A major submarine cable promising to hugely boost New Zealand’s overall broadband connectivity has successfully landed at Takapuna Beach in Auckland.

Southern Cross Cables, which is part-owned by Spark, was due to officially hook the cable up to mainland NZ on Tuesday but the landing was delayed until today due to bad weather.

Dubbed the Southern Cross Next cable, the underwater link physically connects NZ to Australia, Fiji, and the United States mainland via Hawaii, and is the third route in the Southern Cross’ cable network. 

Submarine cables are laid underwater to internationally link land-based cable stations. Cables carry the data that modern telephone and broadband internet systems rely on.

NZ is dependent on such infrastructure to connect it digitally to the rest of the world. 

Southern Cross said the fibre optic cable can carry an additional 72 terabits of data per second in and out of the country, representing a 100% increase in NZ’s international connectivity levels.

This is the equivalent of streaming more than 4.5 million high definition 4K videos at once. 

The cable will also lower network latency speeding up how quickly data is passed through the network. It will improve sport streams to be closer to real-time broadcast, rather than 30 seconds or so behind the TV broadcast as is currently common.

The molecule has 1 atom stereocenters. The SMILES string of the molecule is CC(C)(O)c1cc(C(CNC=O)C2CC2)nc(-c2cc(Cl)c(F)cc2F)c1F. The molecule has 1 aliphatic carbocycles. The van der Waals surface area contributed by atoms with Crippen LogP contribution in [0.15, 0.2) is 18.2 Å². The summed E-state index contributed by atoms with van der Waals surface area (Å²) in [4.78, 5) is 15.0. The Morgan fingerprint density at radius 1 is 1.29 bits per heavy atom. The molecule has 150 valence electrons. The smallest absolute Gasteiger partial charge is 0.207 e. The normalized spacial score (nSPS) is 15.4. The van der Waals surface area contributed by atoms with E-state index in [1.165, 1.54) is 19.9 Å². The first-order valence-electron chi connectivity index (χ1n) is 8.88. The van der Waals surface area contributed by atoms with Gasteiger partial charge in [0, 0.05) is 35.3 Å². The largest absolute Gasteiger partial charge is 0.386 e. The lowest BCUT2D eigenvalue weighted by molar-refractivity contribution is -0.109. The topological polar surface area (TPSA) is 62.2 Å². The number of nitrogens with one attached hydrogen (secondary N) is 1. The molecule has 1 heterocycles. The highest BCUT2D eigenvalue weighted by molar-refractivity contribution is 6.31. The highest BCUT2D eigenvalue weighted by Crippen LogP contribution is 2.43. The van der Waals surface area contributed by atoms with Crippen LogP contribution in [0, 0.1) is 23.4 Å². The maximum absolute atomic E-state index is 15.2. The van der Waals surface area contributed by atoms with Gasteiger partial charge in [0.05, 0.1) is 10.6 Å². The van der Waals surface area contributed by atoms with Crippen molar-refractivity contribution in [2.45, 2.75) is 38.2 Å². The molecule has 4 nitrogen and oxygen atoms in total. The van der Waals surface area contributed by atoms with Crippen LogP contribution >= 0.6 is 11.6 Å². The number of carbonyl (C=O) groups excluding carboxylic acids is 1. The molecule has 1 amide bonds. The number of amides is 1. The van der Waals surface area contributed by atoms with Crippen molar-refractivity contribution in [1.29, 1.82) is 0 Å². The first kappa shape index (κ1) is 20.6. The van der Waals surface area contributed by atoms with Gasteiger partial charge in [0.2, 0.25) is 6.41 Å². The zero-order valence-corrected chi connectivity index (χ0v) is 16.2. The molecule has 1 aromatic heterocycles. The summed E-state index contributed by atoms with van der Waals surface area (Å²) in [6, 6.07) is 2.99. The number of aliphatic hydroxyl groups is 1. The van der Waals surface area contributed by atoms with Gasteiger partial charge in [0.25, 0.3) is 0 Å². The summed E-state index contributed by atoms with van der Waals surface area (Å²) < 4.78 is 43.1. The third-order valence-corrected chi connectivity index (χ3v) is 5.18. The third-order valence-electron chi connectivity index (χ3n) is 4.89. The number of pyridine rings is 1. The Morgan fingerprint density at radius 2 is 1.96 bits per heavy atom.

It can also improve online multiplayer gaming by quicker registering players’ input. 

(Image: Southern Cross)

“Being geographically isolated like we are in New Zealand means there’s never been a greater need to invest in our technology infrastructure and grow our global digital connectedness,” digital economy and communications minister David Clark said.  

Southern Cross has spent more than US$1.5 billion on the existing cable network over the last 20 years, but it plans to retire these existing systems by 2030.

The Next project, as the name hints, is part of a new generation of submarine cable for NZ’s telecommunications networks. Spark chief executive Jolie Hodson described it as a critical piece of infrastructure.

Southern Cross chief executive Laure Miller said the Next cable would be fully completed early next year, when the company’s cable network will span six countries and eight time zones via more than 45,000km of cable. 

“That’s more cable mileage than the circumference of the earth, and enough to traverse the length of New Zealand over 28 times,” he said. 

As well as Spark, Southern Cross’ shareholders include Singtel Optus, Verizon, and Telstra.